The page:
Metaphor and Cognition

  • Arthur C. Danto


Discussing diction in Poetics,Aristotle writes: “the greatest thing by far is to be master of metaphor”, which is “the one thing that cannot be learned from others; and it is also a sign of genius.”1 Even if genius means something considerably less than it came to mean in romantic times, if Aristotle is at all right here then making metaphors cannot form part of ordinary linguistic competence, if only because we do acquire from others our knowledge of language — it is a paradigm of something taught and learnt. Moreover, it is widely accepted that linguistic competence entails a symmetrical capacity to form and to understand sentences, where no such symmetry is implied in metaphoring activities, in which you presumably do not have to be marked by genius to grasp metaphors once made. I suppose it must be roughly parallel to humor, in that making jokes is a gift of a certain order whereas getting jokes is ordinarily not. Still, there is evidently room for education, as Aristotle’s discussion in the Rhetoric, Book III, suggests, where he lays down a number of principles that might be thought of as refining metaphorical talent, or as the principles of criticism, as if making metaphors were parallel in certain ways to the exercise of taste. We learn the differences between good metaphors and bad ones, or between inappropriate and appropriate ones: it is almost like a discourse among makers of haiku poetry. But this again has little to do with linguistic competence: it is, rather, more a matter of verbal etiquette, or learning how to modulate metaphors in order to achieve desired effects, something the rhetorician is anxious to learn. Aristotle says that metaphors, like epithets, must be “fitting” — he explicitly uses the analogy of the kinds of clothing it is fit for one to wear; and it is instructive to think out why, to use his example, a young man’s crimson cloak would not suit an old man, as though costume itself were metaphorical, or nearly so.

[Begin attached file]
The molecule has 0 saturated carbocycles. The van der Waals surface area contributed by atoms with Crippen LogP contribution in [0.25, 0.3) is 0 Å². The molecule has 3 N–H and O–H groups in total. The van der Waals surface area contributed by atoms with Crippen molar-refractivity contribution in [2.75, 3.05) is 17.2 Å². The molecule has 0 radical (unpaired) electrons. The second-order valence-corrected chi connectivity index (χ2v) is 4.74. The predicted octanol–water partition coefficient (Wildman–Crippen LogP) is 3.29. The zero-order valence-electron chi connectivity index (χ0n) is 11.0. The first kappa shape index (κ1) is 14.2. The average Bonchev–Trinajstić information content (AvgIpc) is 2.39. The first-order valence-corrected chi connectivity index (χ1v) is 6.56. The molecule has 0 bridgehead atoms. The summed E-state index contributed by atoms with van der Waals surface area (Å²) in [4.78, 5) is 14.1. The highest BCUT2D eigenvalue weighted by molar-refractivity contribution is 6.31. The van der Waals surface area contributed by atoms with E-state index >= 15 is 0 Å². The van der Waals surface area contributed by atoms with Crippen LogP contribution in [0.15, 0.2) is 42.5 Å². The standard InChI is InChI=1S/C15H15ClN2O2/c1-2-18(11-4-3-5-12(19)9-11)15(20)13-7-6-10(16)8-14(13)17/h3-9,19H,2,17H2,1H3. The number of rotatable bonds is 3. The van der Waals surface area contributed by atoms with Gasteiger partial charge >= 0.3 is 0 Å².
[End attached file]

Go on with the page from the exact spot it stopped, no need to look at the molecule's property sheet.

Linguistic Competence Dead Bird Visual Metaphor Metaphorical Representation Evening Star 
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  1. Barnes, Jonathan (ed.): 1984, The Complete Works of Aristotle,Vol. II, Princeton University Press, Princeton.Google Scholar
  2. Danto, Arthur C.: 1981, The Transfiguration of the Commonplace,Harvard University Press, Cambridge, Massachusetts.Google Scholar
  3. Davidson, Donald: 1968, `On Saying That’, Synthese 19, 130–146.CrossRefGoogle Scholar

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© Springer Science+Business Media Dordrecht 1993

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  • Arthur C. Danto

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